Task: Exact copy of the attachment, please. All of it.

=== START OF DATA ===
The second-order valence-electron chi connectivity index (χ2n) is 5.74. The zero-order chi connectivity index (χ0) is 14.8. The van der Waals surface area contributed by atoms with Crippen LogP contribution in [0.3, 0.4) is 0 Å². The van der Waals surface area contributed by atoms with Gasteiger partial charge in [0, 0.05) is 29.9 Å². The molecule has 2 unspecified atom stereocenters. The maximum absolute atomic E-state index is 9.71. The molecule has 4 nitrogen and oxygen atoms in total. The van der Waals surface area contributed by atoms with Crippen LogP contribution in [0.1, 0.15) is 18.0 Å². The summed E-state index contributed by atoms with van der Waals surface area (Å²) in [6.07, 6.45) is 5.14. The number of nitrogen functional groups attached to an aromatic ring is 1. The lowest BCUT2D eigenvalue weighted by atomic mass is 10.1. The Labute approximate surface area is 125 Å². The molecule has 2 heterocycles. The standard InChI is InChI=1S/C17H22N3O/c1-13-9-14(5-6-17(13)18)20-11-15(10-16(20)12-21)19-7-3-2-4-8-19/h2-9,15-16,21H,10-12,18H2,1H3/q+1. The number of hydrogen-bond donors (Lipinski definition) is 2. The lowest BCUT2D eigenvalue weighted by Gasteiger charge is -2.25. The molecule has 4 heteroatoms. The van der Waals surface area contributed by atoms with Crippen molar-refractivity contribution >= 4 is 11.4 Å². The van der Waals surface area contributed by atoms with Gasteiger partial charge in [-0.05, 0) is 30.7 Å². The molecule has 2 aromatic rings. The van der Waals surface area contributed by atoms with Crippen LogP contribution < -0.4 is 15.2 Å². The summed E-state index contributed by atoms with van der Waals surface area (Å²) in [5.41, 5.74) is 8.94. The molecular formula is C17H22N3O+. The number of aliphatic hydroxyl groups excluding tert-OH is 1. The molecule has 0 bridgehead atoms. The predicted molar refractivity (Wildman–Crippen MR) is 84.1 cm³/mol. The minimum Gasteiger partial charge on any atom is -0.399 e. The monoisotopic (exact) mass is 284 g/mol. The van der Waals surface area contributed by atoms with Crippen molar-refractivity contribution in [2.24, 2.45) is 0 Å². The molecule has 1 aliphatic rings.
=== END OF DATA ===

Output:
The second-order valence-electron chi connectivity index (χ2n) is 5.74. The zero-order chi connectivity index (χ0) is 14.8. The van der Waals surface area contributed by atoms with Crippen LogP contribution in [0.3, 0.4) is 0 Å². The van der Waals surface area contributed by atoms with Gasteiger partial charge in [0, 0.05) is 29.9 Å². The molecule has 2 unspecified atom stereocenters. The maximum absolute atomic E-state index is 9.71. The molecule has 4 nitrogen and oxygen atoms in total. The van der Waals surface area contributed by atoms with Crippen LogP contribution in [0.1, 0.15) is 18.0 Å². The summed E-state index contributed by atoms with van der Waals surface area (Å²) in [6.07, 6.45) is 5.14. The number of nitrogen functional groups attached to an aromatic ring is 1. The lowest BCUT2D eigenvalue weighted by atomic mass is 10.1. The Labute approximate surface area is 125 Å². The molecule has 2 heterocycles. The standard InChI is InChI=1S/C17H22N3O/c1-13-9-14(5-6-17(13)18)20-11-15(10-16(20)12-21)19-7-3-2-4-8-19/h2-9,15-16,21H,10-12,18H2,1H3/q+1. The number of hydrogen-bond donors (Lipinski definition) is 2. The lowest BCUT2D eigenvalue weighted by Gasteiger charge is -2.25. The molecule has 4 heteroatoms. The van der Waals surface area contributed by atoms with Crippen molar-refractivity contribution >= 4 is 11.4 Å². The van der Waals surface area contributed by atoms with Gasteiger partial charge in [-0.05, 0) is 30.7 Å². The molecule has 2 aromatic rings. The van der Waals surface area contributed by atoms with Crippen LogP contribution < -0.4 is 15.2 Å². The summed E-state index contributed by atoms with van der Waals surface area (Å²) in [5.41, 5.74) is 8.94. The molecular formula is C17H22N3O+. The number of aliphatic hydroxyl groups excluding tert-OH is 1. The molecule has 0 bridgehead atoms. The predicted molar refractivity (Wildman–Crippen MR) is 84.1 cm³/mol. The minimum Gasteiger partial charge on any atom is -0.399 e. The monoisotopic (exact) mass is 284 g/mol. The van der Waals surface area contributed by atoms with Crippen molar-refractivity contribution in [2.24, 2.45) is 0 Å². The molecule has 1 aliphatic rings.